4. And I will speak of a fourth crown, arising for us out of this episcopate. What then is this? The fact that he was entrusted with our own native city. For it is a laborious thing indeed to have the oversight of a hundred men, and of fifty alone. But to have on one’s hands so great a city, and a population extending to two hundred thousand, of how great virtue and wisdom dost thou think there is a proof? For as in the care of armies, the wiser of the generals have on their hands the more leading and more numerous regiments, so, accordingly, in the care of cities. The more able of the rulers are entrusted with the larger and more populous. And at any rate this city was of much account to God, as indeed He manifested by the very deeds which He did. At all events the master of the whole world, Peter, to whose hands He committed the keys of heaven, whom He commanded to do and to bear all, He bade tarry here for a long period. Thus in His sight our city was equivalent to the whole world. But since I have mentioned Peter, I have perceived a fifth crown woven from him, and this is that this man succeeded to the office after him. For just as any one taking a great stone from a foundation hastens by all means to introduce an equivalent to it, lest he should shake the whole building, and make it more unsound, so, accordingly, when Peter was about to depart from here, the grace of the Spirit introduced another teacher equivalent to Peter, so that the building already completed should not be made more unsound by the insignificance of the successor. We have reckoned up then five crowns, from the importance of the office, from the dignity of those who ordained to it, from the difficulty of the time, from the size of the city, from the virtue of him who transmitted the episcopate to him. Having woven all these, it was lawful to speak of a sixth, and seventh, and more than these; but in order that we may not, by spending the whole time on the consideration of the episcopate, miss the details about the martyr, come from this point, let us pass to that conflict. At one time a grievous warfare was rekindled against the Church, and as though a most grievous tyranny overspread the earth, all were carried off from the midst of the market-place. Not indeed charged with anything monstrous, but because being freed from error, they hastened to piety; because they abstained from the service of demons, because they recognized the true God, and worshipped his only begotten Son, and for things for which they ought to have been crowned, and admired and honoured, for these they were punished and encountered countless tortures, all who embraced the faith, and much more they who had the oversight of the churches. For the devil, being crafty, and apt to contrive plots of this kind, expected that if he took away the shepherds, he would easily be able to scatter the flocks. But He who takes the wise in their craftiness, wishing to show him that men do not govern His church, but that it is He himself who everywhere tends those who believe on Him, agreed that this should be, that he might see, when they were taken away, that the cause of piety was not defeated, nor the word of preaching quenched, but rather increased; that by these very works he might learn both himself, and all those who minister to him, that our affairs are not of men, but that the subject of our teaching has its root on high, from the heavens; and that it is God who everywhere leads the Church, and that it is not possible for him who fights against God, ever to win the day. But the Devil did not only work this evil, but another also not less than this. For not only in the cities over which they presided, did he suffer the Bishops to be slaughtered; but he took them into foreign territory and slew them; and he did this, in anxiety at once to take them when destitute of friends, and hoping to render them weaker with the toil of their journey, which accordingly he did with this saint. For he called him away from our city to Rome, making the course twice as long, expecting to depress his mind both by the length of the way and the number of the days, and not knowing that having Jesus with him, as a fellow traveller, and fellow exile on so long a journey, he rather became the stronger, and afforded more proof of the power that was with him, and to a greater degree knit the Churches together. For the cities which were on the road running together from all sides, encouraged the athlete, and sped him on his way with many supplies, sharing in his conflict by their prayers, and intercessions. And they derived no little comfort when they saw the martyr hastening to death with so much readiness, as is consistent in one called to the realms which are in the heaven, and by means of the works themselves, by the readiness and by the joyousness of that noble man, that it was not death to which he was hastening, but a kind of long journey and migration from this world, and ascension to heaven; and he departed teaching these things in every city, both by his words, and by his deeds, and as happened in the case of the Jews, when they bound Paul, and sent him to Rome, and thought that they were sending him to death, they were sending a teacher to the Jews who dwelt there. This indeed accordingly happened in the case of Ignatius in larger measure. For not to those alone who dwell in Rome, but to all the cities lying in the intervening space, he went forth as a wonderful teacher, persuading them to despise the present life, and to think naught of the things which are seen, and to love those which are to come, to look towards heaven, and to pay no regard to any of the terrors of this present life. For on this and on more than this, by means of his works, he went on his way instructing them, as a sun rising from the east, and hastening to the west. But rather more brilliant than this, for this is wont to run on high, bringing material light, but Ignatius shone below, imparting to men’s souls the intellectual light of doctrine. And that light on departing into the regions of the west, is hidden and straightway causes the night to come on. But this on departing to the regions of the west, shone there more brilliantly, conferring the greatest benefits to all along the road. And when he arrived at the city, even that he instructed in Christian wisdom. For on this account God permitted him there to end his life, so that this man’s death might be instructive to all who dwell in Rome. For we by the grace of God need henceforward no evidence, being rooted in the faith. But they who dwelt in Rome, inasmuch as these was great impiety there, required more help. On this account both Peter and Paul, and this man after them, were all slain there, partly, indeed, in order that they might purify with their own blood, the city which had been defiled with blood of idols, and partly in order that they might by their works afford a proof of the resurrection of the crucified Christ, persuading those who dwell in Rome, that they would not with so much pleasure disdain this present life, did they not firmly persuade themselves that they were about to ascend to the crucified Jesus, and to see him in the heavens. For in reality it is the greatest proof of the resurrection that the slain Christ should show forth so great power after death, as to persuade living men to despise both country and home and friends, and acquaintance and life itself, for the sake of confessing him, and to choose in place of present pleasures, both stripes and dangers and death. For these are not the achievements of any dead man, nor of one remaining in the tomb but of one risen and living,. Since how couldest thou account, when he was alive, for all the Apostles who companied with him becoming weaker through fear to betray their teachers and to flee and depart; but when he died, for not only Peter and Paul, but even Ignatius, who had not even seen him, nor enjoyed his companionship, showing such earnestness as to lay down life itself for his sake?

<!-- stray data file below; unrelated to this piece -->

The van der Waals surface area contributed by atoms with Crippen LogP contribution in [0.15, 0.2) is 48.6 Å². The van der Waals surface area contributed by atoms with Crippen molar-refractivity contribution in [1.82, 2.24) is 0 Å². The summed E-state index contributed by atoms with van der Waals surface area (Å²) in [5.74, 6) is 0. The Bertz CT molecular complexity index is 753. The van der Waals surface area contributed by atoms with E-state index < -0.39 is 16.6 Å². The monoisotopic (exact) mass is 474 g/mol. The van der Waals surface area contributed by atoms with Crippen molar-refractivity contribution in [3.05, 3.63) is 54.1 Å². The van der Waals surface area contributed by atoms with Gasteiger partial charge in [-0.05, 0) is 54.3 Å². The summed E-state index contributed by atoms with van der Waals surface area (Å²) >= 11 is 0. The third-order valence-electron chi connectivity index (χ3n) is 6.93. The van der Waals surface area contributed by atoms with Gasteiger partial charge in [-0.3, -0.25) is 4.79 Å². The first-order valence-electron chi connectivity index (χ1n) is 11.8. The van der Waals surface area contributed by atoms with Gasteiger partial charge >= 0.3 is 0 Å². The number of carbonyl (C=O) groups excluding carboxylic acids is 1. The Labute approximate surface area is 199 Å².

5. In order then that all who dwell in Rome might learn that these things are a reality, God allowed that there the saint should be perfected,14 and that this was the reason I will guarantee from the very manner of his death. For not outside the walls, in a dungeon, nor even in a court of justice, nor in some corner, did he receive the sentence which condemned him, but in the midst of the theatre, while the whole city was seated above him, he underwent this form of martyrdom, wild beasts being let loose upon him, in order that he might plant his trophy against the Devil, beneath the eyes of all, and make all spectators emulous of his own conflicts. Not dying thus nobly only, but dying even with pleasure. For not as though about to be severed from life, but as called to a better and more spiritual life, so he beheld the wild beasts gladly. Whence is this manifest? From the words which he uttered when about to die, for when he heard that this manner of punishment awaited him, “may I have joy,” said he, “of these wild beasts.”15 For such are the loving. For they receive with pleasure whatever they may suffer for the sake of those who are beloved, and they seem to have their desire satisfied when what happens to them is more than usually grievous. Which happened, therefore, in this man’s case. For not by his death alone, but also by his readiness he studied to emulate the apostles, and hearing that they, after they had been scourged retired with joy, himself too wished to imitate his teachers, not only by his death, but by his joy. On this account he said, “may I have joy of thy wild beasts,” and much milder than the tongue of the tyrant did he consider the mouths of these; and very reasonably. For while that invited him to Gehenna, their mouths escorted him to a kingdom. When, therefore, he made an end of life there, yea rather, when he ascended to heaven, he departed henceforward crowned. For this also happened through the dispensation of God, that he restored him again to us, and distributed the martyr to the cities. For that city received his blood as it dropped, but ye were honoured with his remains, ye enjoyed his episcopate, they enjoyed his martyrdom. They saw him in conflict, and victorious, and crowned, but ye have him continually. For a little time God removed him from you, and with greater glory granted him again to you. And as those who borrow money, return with interest what they receive, so also God, using this valued treasure of yours, for a little while, and having shown it to that city, with greater brilliancy gave it back to you. Ye sent forth a Bishop, and received a martyr; ye sent him forth with prayers, and ye received him with crowns; and not only ye, but all the cities which intervene. For how do ye think that they behaved when they saw his remains being brought back? What pleasure was produced! how they rejoiced! with what applause on all sides they beset the crowned one! For as with a noble athlete, who has wrestled down all his antagonists, and who comes forth with radiant glory from the arena, the spectators receive him, and do not suffer him to tread the earth, bringing him home on their shoulders, and besetting him with countless praises: so also the cities in order receiving this saint then from Rome, and bearing him upon their shoulders as far as this city, escorted the crowned one with praises, celebrating the champion, in song; laughing the Devil to scorn, because his artifice was turned against him, and what he thought to do against the martyr, this turned out for his behoof. Then, indeed, he profited, and encouraged all the cities; and from that time to this day he enriches this city, and as some perpetual treasure, drawn upon every day, yet not failing, makes all who partake of it more prosperous, so also this blessed Ignatius filleth those who come to him with blessings, with boldness, nobleness of spirit, and much courage, and so sendeth them home.